November 25 is Update Your Parents' Browser Day
While most folks will likely still be in a food coma or trampling over each other to get the sweetest deals the day after Thanksgiving, why not take a moment and do something charitable? You know, something everyone can appreciate. This November 25th, sit down at your parent’s computer and celebrate Update Your Parents’ Browser Day by updating your parents’ browser.
The concept was first floated yesterday by Atlantic editor Alexis Madrigal, who specifically named the aged and infirm Internet Explorer 6 as the target browser for updating. Considering that most modern browsers already feature auto-updating, browsers similar to IE6 are the obvious choices. Though because few browsers originally released in 2001 are still around, IE6 might stand alone.
Microsoft has even thrown their weight behind this endeavor, having released a list of ten tactics to distract your progenitors and keep them away from their computers long enough for an update. Here they are, from the Internet Explorer blog:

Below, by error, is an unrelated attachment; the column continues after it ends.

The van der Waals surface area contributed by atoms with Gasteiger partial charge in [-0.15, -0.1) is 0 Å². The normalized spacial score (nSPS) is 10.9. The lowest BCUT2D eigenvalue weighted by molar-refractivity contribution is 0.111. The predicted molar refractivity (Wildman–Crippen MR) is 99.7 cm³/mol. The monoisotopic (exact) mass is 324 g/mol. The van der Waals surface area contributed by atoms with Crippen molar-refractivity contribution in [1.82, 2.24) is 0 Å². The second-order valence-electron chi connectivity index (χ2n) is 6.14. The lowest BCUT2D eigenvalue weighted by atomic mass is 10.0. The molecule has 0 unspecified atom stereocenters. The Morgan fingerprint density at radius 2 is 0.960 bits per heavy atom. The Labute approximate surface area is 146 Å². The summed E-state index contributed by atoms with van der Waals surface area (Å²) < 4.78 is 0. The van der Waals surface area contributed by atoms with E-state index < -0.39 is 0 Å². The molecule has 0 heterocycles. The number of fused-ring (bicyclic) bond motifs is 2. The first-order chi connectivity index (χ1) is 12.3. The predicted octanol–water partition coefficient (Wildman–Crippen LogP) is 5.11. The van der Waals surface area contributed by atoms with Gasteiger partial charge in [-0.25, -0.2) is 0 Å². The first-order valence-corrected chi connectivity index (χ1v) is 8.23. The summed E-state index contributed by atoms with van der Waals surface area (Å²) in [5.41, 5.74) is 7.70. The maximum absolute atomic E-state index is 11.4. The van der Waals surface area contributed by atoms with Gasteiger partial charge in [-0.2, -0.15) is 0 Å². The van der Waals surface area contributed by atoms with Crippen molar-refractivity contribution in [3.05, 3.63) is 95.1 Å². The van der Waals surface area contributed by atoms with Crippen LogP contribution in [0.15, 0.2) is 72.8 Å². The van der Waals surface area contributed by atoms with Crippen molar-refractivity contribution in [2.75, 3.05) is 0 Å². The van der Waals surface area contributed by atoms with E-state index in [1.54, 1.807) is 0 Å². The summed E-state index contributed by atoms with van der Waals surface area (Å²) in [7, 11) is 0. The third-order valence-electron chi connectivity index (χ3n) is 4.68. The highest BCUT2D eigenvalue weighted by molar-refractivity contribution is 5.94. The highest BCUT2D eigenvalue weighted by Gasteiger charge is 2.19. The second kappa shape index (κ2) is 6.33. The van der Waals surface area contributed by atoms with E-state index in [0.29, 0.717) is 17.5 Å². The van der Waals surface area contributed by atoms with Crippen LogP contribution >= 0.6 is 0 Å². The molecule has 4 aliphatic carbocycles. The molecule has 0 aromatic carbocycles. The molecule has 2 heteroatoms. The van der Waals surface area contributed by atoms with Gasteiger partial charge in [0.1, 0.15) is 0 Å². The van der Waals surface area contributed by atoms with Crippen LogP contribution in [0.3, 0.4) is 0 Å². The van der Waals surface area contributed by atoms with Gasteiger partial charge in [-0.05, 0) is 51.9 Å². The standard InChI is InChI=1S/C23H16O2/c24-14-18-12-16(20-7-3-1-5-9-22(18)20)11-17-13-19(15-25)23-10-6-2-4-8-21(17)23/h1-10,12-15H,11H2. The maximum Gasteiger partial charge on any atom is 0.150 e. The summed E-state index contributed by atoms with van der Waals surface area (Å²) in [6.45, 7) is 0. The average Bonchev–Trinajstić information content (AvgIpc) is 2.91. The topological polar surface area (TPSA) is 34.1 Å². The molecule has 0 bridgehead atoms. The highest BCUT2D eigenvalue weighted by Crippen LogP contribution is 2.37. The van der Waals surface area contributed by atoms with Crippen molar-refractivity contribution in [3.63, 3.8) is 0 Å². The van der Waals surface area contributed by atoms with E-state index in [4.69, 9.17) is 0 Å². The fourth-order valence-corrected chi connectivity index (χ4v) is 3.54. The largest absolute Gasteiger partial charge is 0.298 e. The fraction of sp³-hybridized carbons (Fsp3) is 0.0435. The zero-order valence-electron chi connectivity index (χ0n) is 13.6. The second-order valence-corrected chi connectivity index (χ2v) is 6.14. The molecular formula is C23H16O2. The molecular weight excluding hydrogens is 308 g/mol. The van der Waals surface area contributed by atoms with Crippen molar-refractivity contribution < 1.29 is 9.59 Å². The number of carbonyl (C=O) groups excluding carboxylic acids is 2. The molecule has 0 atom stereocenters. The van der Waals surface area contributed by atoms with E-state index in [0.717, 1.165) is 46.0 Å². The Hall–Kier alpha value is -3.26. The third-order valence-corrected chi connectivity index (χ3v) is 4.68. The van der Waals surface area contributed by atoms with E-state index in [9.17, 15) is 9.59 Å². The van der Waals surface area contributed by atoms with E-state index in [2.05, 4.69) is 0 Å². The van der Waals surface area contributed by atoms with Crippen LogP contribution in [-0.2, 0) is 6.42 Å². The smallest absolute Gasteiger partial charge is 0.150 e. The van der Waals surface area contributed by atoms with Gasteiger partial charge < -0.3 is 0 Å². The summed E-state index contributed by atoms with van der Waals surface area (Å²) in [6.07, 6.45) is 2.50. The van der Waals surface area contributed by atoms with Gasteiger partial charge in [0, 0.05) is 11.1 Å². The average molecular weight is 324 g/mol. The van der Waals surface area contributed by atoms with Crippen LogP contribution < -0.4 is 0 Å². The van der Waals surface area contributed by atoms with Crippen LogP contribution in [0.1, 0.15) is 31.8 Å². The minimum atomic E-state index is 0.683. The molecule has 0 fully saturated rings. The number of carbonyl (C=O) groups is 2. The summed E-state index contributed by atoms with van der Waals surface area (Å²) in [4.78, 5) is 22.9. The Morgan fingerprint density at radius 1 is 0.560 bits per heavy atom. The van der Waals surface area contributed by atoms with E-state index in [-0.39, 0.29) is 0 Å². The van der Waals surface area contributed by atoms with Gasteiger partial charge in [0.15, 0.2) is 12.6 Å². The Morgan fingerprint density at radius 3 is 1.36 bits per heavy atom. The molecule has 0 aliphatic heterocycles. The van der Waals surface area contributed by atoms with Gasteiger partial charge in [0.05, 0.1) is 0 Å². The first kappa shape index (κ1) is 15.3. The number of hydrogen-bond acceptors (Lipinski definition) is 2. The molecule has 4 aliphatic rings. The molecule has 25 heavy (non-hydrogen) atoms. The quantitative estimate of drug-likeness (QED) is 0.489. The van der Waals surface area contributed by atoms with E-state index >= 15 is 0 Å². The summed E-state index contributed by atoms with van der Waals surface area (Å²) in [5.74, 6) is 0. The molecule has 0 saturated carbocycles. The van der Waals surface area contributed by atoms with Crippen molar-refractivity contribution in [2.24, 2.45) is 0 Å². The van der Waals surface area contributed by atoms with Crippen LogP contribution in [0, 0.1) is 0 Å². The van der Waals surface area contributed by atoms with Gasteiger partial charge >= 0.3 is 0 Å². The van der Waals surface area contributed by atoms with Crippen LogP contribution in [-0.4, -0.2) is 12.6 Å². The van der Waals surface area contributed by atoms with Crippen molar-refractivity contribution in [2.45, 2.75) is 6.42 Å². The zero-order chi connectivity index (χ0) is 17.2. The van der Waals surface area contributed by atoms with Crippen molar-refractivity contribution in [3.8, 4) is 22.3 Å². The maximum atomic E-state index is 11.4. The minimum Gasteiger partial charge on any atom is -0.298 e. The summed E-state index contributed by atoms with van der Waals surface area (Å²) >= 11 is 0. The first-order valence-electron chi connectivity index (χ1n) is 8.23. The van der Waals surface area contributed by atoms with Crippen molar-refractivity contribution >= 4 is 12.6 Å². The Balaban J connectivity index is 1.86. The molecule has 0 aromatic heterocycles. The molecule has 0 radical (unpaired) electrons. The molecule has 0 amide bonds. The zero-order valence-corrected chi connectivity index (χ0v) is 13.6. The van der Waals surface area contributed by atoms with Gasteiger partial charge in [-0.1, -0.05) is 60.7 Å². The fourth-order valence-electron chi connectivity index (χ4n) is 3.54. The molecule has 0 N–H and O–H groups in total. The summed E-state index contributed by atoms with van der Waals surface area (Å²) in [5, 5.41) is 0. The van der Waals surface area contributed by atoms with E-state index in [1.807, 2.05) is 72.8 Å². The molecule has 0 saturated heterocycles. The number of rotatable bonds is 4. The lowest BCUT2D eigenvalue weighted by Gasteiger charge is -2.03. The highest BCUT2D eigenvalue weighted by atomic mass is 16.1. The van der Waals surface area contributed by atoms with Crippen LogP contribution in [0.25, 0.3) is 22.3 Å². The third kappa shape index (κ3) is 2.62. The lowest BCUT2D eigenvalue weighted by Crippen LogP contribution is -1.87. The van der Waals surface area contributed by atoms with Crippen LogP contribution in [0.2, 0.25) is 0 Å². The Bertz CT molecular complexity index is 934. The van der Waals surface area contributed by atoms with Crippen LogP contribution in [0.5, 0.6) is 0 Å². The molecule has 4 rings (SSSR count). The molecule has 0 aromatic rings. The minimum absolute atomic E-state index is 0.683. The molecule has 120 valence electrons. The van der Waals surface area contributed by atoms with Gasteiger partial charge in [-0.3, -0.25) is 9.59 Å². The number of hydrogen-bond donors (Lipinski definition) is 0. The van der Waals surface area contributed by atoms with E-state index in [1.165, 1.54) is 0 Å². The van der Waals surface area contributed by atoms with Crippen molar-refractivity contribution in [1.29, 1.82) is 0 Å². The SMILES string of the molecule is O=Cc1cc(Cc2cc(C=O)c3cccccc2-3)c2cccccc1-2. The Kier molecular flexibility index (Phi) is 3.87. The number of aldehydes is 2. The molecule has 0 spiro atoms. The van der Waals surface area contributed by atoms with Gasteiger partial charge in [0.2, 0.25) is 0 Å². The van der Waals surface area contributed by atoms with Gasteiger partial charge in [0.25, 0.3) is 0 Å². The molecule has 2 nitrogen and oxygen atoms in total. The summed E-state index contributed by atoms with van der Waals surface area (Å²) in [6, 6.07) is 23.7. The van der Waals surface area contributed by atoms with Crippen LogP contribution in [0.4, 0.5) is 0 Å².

Top-10 Moments To Update Your Parents’ Browser
10. When they’re manning the fire extinguisher dealing with the yearly deep-fried turkey accident.
9. When they’re telling your cousins “when I was your age” stories.
8. When they’re face down in the eggnog punch.
7. When they’re fighting over the right way to carve a turkey.
6. When your mom kicks you out of the kitchen for peeling potatoes “the wrong way.”
5. When they’re sent to the grocery store at 2PM on Thanksgiving Day for extra cranberries.
4. When they’re sitting at the Adult’s table (rally the other kids to help).
3. When they’re standing in a Black Friday line.
2. When they’re untangling Christmas lights.
And the number one time to update your parents’ browser is…
1. When they’re distracted by grilling you about when you’re going to get a real job, when you’re going to settle down, and when you’re going to give them grandchildren.
The question that will surely spring to the mind of those who have already abandoned Internet Explorer is, “why not install something else like Firefox or Chrome?” Well, friend, you could do that, but then you’d have to dedicate hours to carefully explaining to your parents how to use this strange new method of perusing the Internet. If you’re willing to become the sole person your family goes to for help, then by all means take that plunge. If not, then quickly in and quickly out is all the advice I can give you.
- Many possible side effects of becoming the Family Tech Support Guy
- IE is finally below 50% market share
- If you’re dead set on getting your parents to switch browsers, try this
- Here’s every version of IE, ever
Have a tip we should know? [email protected]